Sunday, February 20, 2011

An American's "imperialistic arrogance" in the streets of Pakistan

The behavior of Rayomnd Davis in Lahore, the more we know about it, looks obviously like what someone has called "imperialistic arrogance." The American government should apologize and Davis should be tried in a Pakistani court for shooting two Pakistanis in the back in cold blood on the street in Lahore [see details in the Guardian as indicated below].

One sad element of the affair is that the Pakistanis still retain the old resentments for the way the peoples of South Asia were exploited by the British for generations, even up until 1947, to the last minute before "independence." The Americans, blithely indifferent to that history, have taken over the role of hegemon in South Asia and accordingly have received some of the sentimental baggage associated with the British. So the rash killing of Pakistanis by an American outrages the Pakistanis. They are right to demand that Davis be tried for murder.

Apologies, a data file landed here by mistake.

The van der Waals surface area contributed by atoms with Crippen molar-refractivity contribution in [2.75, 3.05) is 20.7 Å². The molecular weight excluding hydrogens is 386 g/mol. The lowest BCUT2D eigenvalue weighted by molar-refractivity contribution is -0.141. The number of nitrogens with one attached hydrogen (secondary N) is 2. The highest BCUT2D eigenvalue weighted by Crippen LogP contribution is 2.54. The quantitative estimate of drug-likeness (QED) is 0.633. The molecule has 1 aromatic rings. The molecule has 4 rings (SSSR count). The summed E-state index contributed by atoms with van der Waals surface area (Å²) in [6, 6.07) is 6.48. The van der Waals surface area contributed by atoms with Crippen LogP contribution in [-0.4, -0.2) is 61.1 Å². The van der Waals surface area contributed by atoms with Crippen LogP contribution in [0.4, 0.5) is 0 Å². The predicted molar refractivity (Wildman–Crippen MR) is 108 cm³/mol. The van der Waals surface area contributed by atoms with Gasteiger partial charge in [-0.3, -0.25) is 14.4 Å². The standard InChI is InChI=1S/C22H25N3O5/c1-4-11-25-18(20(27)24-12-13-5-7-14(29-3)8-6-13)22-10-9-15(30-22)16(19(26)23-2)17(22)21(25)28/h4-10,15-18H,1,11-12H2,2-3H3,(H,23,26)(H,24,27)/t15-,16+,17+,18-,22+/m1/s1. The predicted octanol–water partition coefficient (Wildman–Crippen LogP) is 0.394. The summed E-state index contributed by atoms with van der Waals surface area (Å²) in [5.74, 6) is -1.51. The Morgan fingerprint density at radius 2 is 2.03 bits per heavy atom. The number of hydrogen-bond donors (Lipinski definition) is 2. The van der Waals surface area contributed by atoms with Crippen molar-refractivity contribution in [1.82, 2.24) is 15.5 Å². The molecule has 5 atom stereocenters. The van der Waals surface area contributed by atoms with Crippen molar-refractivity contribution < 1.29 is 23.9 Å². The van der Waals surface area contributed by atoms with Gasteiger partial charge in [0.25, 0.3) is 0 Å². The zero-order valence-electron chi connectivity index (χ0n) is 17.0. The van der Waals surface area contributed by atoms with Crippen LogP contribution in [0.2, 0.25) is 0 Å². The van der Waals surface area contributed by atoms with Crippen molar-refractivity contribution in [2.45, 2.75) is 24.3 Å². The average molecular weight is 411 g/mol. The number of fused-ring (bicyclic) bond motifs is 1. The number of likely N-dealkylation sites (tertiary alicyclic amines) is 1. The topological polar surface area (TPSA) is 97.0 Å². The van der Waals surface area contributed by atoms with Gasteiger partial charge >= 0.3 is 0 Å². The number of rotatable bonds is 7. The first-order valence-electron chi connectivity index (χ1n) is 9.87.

Of course the Pakistanis, famous for the conspiracies they worry about, have no doubt that Davis was CIA. The Guardian newspaper, however, has no such inclination, and it reports that by all appearances Davis was CIA. This is not Pakistani paranoia; it appears to be true. Read the Guardian's report in the two articles below.

It's hard for us Americans to own up to the abuses our empire has been guilty of. The Germans and Japanese should have apologized, we assume; also the British for abuses in many parts of its empire; also, now, the governments of Egypt and Iran and elsewhere who have gunned down their own people. But we see ourselves as the good guys. Our programs aim to improve, deliver, heal. I believe some of the American sponsored programs have indeed been valuable and in any case good-intentioned, but some activities by our government reflect a general indifference to the feelings and attitudes of the folks in other countries.

We should apologize. For what it's worth, to the Pakistani people I apologize. I'm sorry and ashamed for the behavior of one of my countrymen; as far as I know, he behaved cruelly and brutally. His behavior does not represent my feelings toward the Pakistani people or the feelings of most Americans I know.

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